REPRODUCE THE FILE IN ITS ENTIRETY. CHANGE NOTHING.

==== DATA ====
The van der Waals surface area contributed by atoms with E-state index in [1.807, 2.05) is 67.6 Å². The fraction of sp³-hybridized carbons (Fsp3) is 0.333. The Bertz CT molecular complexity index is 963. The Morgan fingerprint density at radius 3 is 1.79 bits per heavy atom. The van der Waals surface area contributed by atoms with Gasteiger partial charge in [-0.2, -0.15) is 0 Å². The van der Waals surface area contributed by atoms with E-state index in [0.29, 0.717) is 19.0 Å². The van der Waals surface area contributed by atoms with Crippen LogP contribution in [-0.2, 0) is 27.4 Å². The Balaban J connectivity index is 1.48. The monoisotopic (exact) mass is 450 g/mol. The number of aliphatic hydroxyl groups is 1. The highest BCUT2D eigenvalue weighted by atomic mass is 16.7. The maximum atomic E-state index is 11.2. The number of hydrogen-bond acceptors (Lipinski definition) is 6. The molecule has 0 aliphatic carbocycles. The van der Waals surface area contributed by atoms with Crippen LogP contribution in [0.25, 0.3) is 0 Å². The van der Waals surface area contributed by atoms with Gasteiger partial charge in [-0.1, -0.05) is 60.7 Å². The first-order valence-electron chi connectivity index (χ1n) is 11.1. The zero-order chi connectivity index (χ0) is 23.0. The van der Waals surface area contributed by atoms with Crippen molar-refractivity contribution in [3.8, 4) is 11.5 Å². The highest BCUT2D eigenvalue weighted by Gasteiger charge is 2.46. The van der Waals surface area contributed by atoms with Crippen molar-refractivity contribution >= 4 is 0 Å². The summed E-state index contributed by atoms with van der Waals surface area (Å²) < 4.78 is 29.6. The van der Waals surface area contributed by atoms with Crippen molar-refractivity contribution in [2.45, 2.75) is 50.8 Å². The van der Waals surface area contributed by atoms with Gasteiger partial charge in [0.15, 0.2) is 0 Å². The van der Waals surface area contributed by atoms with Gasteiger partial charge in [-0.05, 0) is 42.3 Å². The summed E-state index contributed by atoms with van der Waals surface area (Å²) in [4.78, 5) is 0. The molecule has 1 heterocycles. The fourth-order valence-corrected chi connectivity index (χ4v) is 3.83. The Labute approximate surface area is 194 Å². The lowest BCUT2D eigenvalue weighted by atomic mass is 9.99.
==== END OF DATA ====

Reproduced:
The van der Waals surface area contributed by atoms with E-state index in [1.807, 2.05) is 67.6 Å². The fraction of sp³-hybridized carbons (Fsp3) is 0.333. The Bertz CT molecular complexity index is 963. The Morgan fingerprint density at radius 3 is 1.79 bits per heavy atom. The van der Waals surface area contributed by atoms with Gasteiger partial charge in [-0.2, -0.15) is 0 Å². The van der Waals surface area contributed by atoms with E-state index in [0.29, 0.717) is 19.0 Å². The van der Waals surface area contributed by atoms with Crippen LogP contribution in [-0.2, 0) is 27.4 Å². The Balaban J connectivity index is 1.48. The monoisotopic (exact) mass is 450 g/mol. The number of aliphatic hydroxyl groups is 1. The highest BCUT2D eigenvalue weighted by atomic mass is 16.7. The maximum atomic E-state index is 11.2. The number of hydrogen-bond acceptors (Lipinski definition) is 6. The molecule has 0 aliphatic carbocycles. The van der Waals surface area contributed by atoms with Crippen LogP contribution in [0.25, 0.3) is 0 Å². The van der Waals surface area contributed by atoms with Gasteiger partial charge in [-0.1, -0.05) is 60.7 Å². The first-order valence-electron chi connectivity index (χ1n) is 11.1. The zero-order chi connectivity index (χ0) is 23.0. The van der Waals surface area contributed by atoms with Crippen molar-refractivity contribution in [3.8, 4) is 11.5 Å². The highest BCUT2D eigenvalue weighted by Gasteiger charge is 2.46. The van der Waals surface area contributed by atoms with Crippen molar-refractivity contribution >= 4 is 0 Å². The summed E-state index contributed by atoms with van der Waals surface area (Å²) < 4.78 is 29.6. The van der Waals surface area contributed by atoms with Crippen molar-refractivity contribution in [2.45, 2.75) is 50.8 Å². The van der Waals surface area contributed by atoms with Gasteiger partial charge in [0.15, 0.2) is 0 Å². The van der Waals surface area contributed by atoms with Gasteiger partial charge in [-0.05, 0) is 42.3 Å². The summed E-state index contributed by atoms with van der Waals surface area (Å²) in [4.78, 5) is 0. The molecule has 1 heterocycles. The fourth-order valence-corrected chi connectivity index (χ4v) is 3.83. The Labute approximate surface area is 194 Å². The lowest BCUT2D eigenvalue weighted by atomic mass is 9.99.